I was shocked
I recently watched the Oct. 30 Economic Development subcommittee meeting and read Councilor Arrigo’ s article. Based on what I saw and read, I was shocked by our current state of economic development or their lack of development. During the Economic Development subcommittee meeting, Mayor Rizzo stated that he had spent three hours at Assembly Row in Somerville to learn how they proceeded with their project, to learn from Somerville. I ask, why did the Mayor wait three years to contemplate developing a plan B in the event the casino license was not awarded to Suffolk Downs? Moreover, I question why John Festa, our community development czar, developed a presentation that a sophomore from any college of urban planning program would never submit to his or her professor. Frankly, I am saddened because we have spent hundreds of thousands of dollars on salaries and grants to develop our community. In return, we have only been given platitudes, no comprehensive plan, and no significant new development projects under the Rizzo administration and the appearance of efforts and dollars squandered leaving the Revere taxpayer holding the bag.
That said, the city deserves to hear ideas. We deserve to hear about the progress of the touted Broadway business district. We deserve to hear how we spent almost a million dollars on attracting substantial new businesses. We deserve to hear if we are introducing incentives for significant components of 55 year old and over, residential living mixed use in the Broadway shopping center districts. We deserve to hear if our administration is encouraging street level, neighborhood scale retail services to achieve a desired mixed-use environment based upon analysis and not guess work.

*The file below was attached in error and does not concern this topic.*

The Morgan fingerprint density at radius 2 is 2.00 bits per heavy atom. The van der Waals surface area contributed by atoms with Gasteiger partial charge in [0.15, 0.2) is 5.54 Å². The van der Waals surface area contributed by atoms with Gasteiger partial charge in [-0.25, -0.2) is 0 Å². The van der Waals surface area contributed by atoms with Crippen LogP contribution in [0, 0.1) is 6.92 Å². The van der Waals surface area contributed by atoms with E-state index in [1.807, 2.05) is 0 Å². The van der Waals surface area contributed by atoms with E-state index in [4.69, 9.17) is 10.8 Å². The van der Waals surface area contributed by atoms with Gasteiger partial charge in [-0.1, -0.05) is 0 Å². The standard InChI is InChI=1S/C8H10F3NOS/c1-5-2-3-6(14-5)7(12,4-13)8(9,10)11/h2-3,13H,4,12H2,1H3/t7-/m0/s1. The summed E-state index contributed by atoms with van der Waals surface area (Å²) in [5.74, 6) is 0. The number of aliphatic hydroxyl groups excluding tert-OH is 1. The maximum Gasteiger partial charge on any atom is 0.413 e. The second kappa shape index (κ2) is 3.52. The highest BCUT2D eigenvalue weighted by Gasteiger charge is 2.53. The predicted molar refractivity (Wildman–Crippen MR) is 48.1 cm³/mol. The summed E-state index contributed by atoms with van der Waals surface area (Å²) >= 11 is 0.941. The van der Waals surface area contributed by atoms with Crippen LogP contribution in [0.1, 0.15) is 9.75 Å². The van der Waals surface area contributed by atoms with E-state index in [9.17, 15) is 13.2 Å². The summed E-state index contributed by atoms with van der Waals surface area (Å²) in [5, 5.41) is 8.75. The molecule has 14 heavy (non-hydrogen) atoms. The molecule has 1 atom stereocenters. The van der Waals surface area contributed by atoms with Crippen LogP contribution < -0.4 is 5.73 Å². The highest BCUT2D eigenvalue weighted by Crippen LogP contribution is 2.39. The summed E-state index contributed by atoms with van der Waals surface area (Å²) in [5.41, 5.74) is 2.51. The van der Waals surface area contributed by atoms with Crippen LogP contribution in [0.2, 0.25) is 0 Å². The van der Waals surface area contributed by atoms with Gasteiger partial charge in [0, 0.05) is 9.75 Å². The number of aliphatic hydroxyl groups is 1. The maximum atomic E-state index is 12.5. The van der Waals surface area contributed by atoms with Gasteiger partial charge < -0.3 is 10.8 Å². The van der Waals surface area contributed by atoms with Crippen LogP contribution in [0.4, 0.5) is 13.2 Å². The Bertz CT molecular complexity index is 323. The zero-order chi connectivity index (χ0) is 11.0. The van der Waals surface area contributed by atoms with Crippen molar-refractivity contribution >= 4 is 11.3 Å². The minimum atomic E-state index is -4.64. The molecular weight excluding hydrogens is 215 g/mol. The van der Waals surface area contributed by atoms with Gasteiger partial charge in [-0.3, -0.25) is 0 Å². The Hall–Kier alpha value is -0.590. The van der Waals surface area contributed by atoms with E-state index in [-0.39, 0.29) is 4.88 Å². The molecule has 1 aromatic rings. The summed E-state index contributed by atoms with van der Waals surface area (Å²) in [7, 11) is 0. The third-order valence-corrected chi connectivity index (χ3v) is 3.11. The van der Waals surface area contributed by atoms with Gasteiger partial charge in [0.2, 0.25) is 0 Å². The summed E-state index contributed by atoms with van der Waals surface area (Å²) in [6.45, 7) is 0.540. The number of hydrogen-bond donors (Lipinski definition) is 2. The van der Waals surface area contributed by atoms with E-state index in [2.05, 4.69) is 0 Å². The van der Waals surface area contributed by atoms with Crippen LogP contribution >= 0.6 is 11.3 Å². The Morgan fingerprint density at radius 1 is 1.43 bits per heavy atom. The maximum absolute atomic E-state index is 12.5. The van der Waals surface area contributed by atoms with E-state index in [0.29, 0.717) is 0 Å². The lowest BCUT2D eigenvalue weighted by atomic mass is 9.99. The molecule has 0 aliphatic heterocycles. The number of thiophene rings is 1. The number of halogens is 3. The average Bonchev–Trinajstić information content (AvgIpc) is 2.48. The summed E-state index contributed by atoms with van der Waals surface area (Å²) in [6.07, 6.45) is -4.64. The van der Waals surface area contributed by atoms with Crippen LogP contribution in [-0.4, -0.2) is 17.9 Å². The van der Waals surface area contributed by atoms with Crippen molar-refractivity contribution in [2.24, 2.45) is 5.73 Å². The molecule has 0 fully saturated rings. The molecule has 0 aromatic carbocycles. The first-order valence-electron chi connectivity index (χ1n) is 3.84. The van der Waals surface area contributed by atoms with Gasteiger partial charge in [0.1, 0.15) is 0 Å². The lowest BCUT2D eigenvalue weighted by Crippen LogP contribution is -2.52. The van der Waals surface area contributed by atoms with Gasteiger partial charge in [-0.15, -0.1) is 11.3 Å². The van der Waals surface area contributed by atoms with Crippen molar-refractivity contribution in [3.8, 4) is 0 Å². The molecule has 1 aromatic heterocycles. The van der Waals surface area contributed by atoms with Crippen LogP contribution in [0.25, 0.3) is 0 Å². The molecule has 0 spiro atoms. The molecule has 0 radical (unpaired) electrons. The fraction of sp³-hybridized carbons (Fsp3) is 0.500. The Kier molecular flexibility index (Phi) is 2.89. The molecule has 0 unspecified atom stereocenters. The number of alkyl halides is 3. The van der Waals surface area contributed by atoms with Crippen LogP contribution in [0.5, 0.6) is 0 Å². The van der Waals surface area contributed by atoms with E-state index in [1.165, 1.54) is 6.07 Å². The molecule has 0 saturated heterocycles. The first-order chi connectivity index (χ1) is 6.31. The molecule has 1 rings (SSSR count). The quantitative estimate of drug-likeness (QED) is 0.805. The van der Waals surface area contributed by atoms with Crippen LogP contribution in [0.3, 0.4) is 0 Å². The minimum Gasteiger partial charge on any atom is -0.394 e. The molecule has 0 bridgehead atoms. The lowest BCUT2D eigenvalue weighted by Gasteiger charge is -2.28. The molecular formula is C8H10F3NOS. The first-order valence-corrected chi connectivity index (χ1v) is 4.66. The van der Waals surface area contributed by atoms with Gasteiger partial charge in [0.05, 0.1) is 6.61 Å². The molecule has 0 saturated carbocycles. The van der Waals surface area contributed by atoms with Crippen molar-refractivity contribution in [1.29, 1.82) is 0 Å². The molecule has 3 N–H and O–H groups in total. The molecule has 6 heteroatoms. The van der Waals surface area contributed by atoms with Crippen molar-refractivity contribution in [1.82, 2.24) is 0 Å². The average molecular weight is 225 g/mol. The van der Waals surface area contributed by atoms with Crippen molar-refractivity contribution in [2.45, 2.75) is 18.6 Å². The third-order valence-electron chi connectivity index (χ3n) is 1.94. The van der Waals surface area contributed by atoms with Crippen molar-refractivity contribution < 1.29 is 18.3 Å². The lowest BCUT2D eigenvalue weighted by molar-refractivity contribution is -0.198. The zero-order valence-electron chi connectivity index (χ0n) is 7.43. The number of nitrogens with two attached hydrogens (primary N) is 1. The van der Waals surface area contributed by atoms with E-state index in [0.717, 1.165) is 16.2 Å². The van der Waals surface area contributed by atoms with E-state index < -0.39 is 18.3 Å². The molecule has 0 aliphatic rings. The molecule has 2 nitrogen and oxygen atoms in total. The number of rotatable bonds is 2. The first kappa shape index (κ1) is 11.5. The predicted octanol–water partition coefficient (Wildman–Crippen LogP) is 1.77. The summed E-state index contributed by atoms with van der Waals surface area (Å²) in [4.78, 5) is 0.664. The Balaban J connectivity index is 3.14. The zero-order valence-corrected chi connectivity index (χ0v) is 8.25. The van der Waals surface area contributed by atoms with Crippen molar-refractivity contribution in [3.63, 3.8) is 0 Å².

The current administration made many promises during the campaign; promises that are unfilled.
Making statements is not proven leadership.
There are steps a proven leader would take to ensure the city’s economic prosperity. 1) Conduct feasibility studies to aid potential developers with the types of businesses that will attractive local shoppers, and determine if such businesses can be supported by local patrons. 2) Provide incentives for the creation of important infrastructure that will facilitate movement and parking. 3) Increase the FAR or other components of zoning on Broadway to create incentives for developers. 4) Conduct a thorough analysis that projects out the economic development of the city over a 10-year period?
Rather than take steps that a sophomore in any urban planning program would take, our administration has taken none. Ask Dan Rizzo, Paul Rupp and John Festa what they have been doing over the last three years to bring development to the city. There has been no analysis, just more platitudes, smoke and mirror and a waste of taxpayers’ dollars. I agree with Councillor Arrigo that we need a long-term vision, we need results not vague half sentences and we need a comprehensive planning process. Today, not three years from now; Revere deserves better.
On Mountain Ave. sidewalks
About two weeks ago I sent an e-mail to Stephen Reardon my Ward 4 councillor in regards to wanting to talk about why he has ignored my constant complaints about the sidewalks on Mountain Avenue past Adams Street.
I find this very disrespectful that it has been looked past for many years, but yet both sides of Hancock Street are getting new cemented sidewalks when I cannot even take my 1-year-old son for a walk in his stroller because of how dilapidated the sidewalks are. My father has fallen a number of times while walking his dog because of the condition of the sidewalk. My question is what kind of city do we live in when neighborhoods are forgotten about, streets are left to crumble, but yet our Mayor can spend money on renovating his office and doing work in front of City Hall – which by my account was not needed currently?
It seems to me that the Revere City Council does not care about the need of the people unless it’s a voting year. I find that disgraceful and disrespectful.
I have included in this a copy of the e-mail sent to Stephen Reardon. I hope this gets some results. My next step will be to get a petition going in my neighborhood and go straight to a City Council meeting and present the issue to the.
Below is my original letter for all to consider:
Good Afternoon, Mr. Reardon
My name is Craig Lander. I reside at 321 Mountain Ave. and am very upset about the status of our sidewalks, especially on the side of my residence.